When you are requesting a reasonable accommodation, it is important to engage in a conversation with your employer. Understand the essential functions, fundamental job duties of your position, and how the accommodations you are requesting will allow you to perform those duties. Present your employer with resources about reasonable accommodations and options of accommodations that will meet your needs. Resources that may be helpful for your employer include:

Assistive Technology

Assistive technology (AT) is a tool or machine that helps you live or work more on your own. Examples of assistive technology include screen magnifiers, accessible media players, TTYs, voice recognition software, specialized keyboards, and more.

The Maryland Technology Assistance Program (MD TAP) teaches people about using assistive technology. MD TAP can also show you AT machines and tools to help you find the one that best meets your needs. Because the cost of AT may be more than you can afford, MD TAP and MDOD run the Assistive Technology Guaranteed Loan Program. This program gives low-interest loans to people who live in Maryland. Loan amounts range from $500 to $3,000 and can be used to buy many kinds of AT. For more information on MD TAP and the Assistive Technology Guaranteed Loan Program, visit www.mdtap.org or call (800) 832-4827, TTY (866) 881-7488.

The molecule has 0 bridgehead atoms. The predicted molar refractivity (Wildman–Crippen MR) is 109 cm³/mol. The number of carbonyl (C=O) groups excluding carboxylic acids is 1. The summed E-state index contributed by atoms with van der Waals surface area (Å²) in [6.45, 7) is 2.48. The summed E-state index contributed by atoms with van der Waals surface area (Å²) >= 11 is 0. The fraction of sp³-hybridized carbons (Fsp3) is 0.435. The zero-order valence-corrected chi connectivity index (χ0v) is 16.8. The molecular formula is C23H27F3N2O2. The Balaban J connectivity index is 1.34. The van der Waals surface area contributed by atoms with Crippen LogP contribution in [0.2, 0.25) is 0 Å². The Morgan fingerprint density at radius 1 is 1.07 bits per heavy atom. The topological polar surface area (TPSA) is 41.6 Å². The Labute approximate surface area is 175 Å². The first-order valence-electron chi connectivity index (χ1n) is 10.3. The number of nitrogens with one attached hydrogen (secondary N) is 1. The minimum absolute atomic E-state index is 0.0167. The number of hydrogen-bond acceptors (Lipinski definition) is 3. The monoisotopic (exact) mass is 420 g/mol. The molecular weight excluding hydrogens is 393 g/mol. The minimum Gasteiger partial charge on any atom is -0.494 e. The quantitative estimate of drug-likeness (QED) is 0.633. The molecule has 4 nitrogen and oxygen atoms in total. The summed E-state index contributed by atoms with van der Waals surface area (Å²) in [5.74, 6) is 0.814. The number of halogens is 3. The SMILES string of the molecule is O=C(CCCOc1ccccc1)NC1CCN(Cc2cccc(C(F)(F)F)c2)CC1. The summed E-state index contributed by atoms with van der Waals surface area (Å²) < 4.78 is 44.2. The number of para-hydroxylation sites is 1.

Rights & Responsibilities

As an employee, there are laws that protect you from discrimination in the workplace. By the same token, it is your responsibility to ensure that you receive a reasonable accommodation.  You should never have to pay for an accommodation. The employer pays for accommodations, unless it creates an undue hardship.

  • After the Job Offer

    • After the employer offers you the job, the employer might ask you disability-related questions and/or request a medical exam. This is okay as long as it is asked of all new employees in similar jobs. The employer may not take back the job offer because a medical exam reveals a disability.

    • It is up to you to request reasonable accommodations if you are eligible and need them. The employer does not have to provide the specific accommodation requested. It is a good idea to learn about different accommodations that would enable you to perform the essential functions of the job and to offer suggestions to your employer. These sites are a good place to start:

  • On the Job

    • A reasonable accommodation may be requested at any time. If you acquire a disability after you are hired, or if your disability affects the way you perform your job, you should let your supervisor know. However​, ideally you would disclose a need for an accommodation before it affects your performance. It is your​​​ responsibility to request an accommodation.